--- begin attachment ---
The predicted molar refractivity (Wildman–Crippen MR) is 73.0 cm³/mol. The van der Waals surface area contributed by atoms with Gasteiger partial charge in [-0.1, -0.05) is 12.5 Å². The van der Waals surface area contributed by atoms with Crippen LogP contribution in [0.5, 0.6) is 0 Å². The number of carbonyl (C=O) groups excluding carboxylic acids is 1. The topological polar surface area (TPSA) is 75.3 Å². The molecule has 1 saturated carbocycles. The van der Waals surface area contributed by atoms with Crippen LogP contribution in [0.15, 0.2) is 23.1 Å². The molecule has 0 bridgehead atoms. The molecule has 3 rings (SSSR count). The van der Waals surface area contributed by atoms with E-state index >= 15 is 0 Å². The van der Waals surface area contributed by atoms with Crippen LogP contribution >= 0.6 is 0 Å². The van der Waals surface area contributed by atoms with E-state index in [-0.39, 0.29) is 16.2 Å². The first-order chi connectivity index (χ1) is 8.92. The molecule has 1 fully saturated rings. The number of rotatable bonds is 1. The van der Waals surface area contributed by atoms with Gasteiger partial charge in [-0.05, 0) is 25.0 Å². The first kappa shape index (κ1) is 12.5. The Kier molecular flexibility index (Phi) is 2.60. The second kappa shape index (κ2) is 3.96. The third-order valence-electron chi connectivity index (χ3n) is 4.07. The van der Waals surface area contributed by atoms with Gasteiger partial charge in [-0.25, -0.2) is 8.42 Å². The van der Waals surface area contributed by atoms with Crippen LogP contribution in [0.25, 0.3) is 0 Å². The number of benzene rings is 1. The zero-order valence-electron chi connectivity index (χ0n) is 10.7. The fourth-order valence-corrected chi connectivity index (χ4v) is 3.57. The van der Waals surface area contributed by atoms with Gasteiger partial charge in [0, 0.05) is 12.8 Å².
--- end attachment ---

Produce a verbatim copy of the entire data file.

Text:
The predicted molar refractivity (Wildman–Crippen MR) is 73.0 cm³/mol. The van der Waals surface area contributed by atoms with Gasteiger partial charge in [-0.1, -0.05) is 12.5 Å². The van der Waals surface area contributed by atoms with Crippen LogP contribution in [0.5, 0.6) is 0 Å². The number of carbonyl (C=O) groups excluding carboxylic acids is 1. The topological polar surface area (TPSA) is 75.3 Å². The molecule has 1 saturated carbocycles. The van der Waals surface area contributed by atoms with Crippen LogP contribution in [0.15, 0.2) is 23.1 Å². The molecule has 0 bridgehead atoms. The molecule has 3 rings (SSSR count). The van der Waals surface area contributed by atoms with E-state index >= 15 is 0 Å². The van der Waals surface area contributed by atoms with Crippen LogP contribution >= 0.6 is 0 Å². The van der Waals surface area contributed by atoms with E-state index in [-0.39, 0.29) is 16.2 Å². The first-order chi connectivity index (χ1) is 8.92. The molecule has 1 fully saturated rings. The number of rotatable bonds is 1. The van der Waals surface area contributed by atoms with Gasteiger partial charge in [-0.05, 0) is 25.0 Å². The first kappa shape index (κ1) is 12.5. The Kier molecular flexibility index (Phi) is 2.60. The second kappa shape index (κ2) is 3.96. The third-order valence-electron chi connectivity index (χ3n) is 4.07. The van der Waals surface area contributed by atoms with Gasteiger partial charge in [-0.25, -0.2) is 8.42 Å². The van der Waals surface area contributed by atoms with Crippen LogP contribution in [0.25, 0.3) is 0 Å². The number of benzene rings is 1. The zero-order valence-electron chi connectivity index (χ0n) is 10.7. The fourth-order valence-corrected chi connectivity index (χ4v) is 3.57. The van der Waals surface area contributed by atoms with Gasteiger partial charge in [0, 0.05) is 12.8 Å².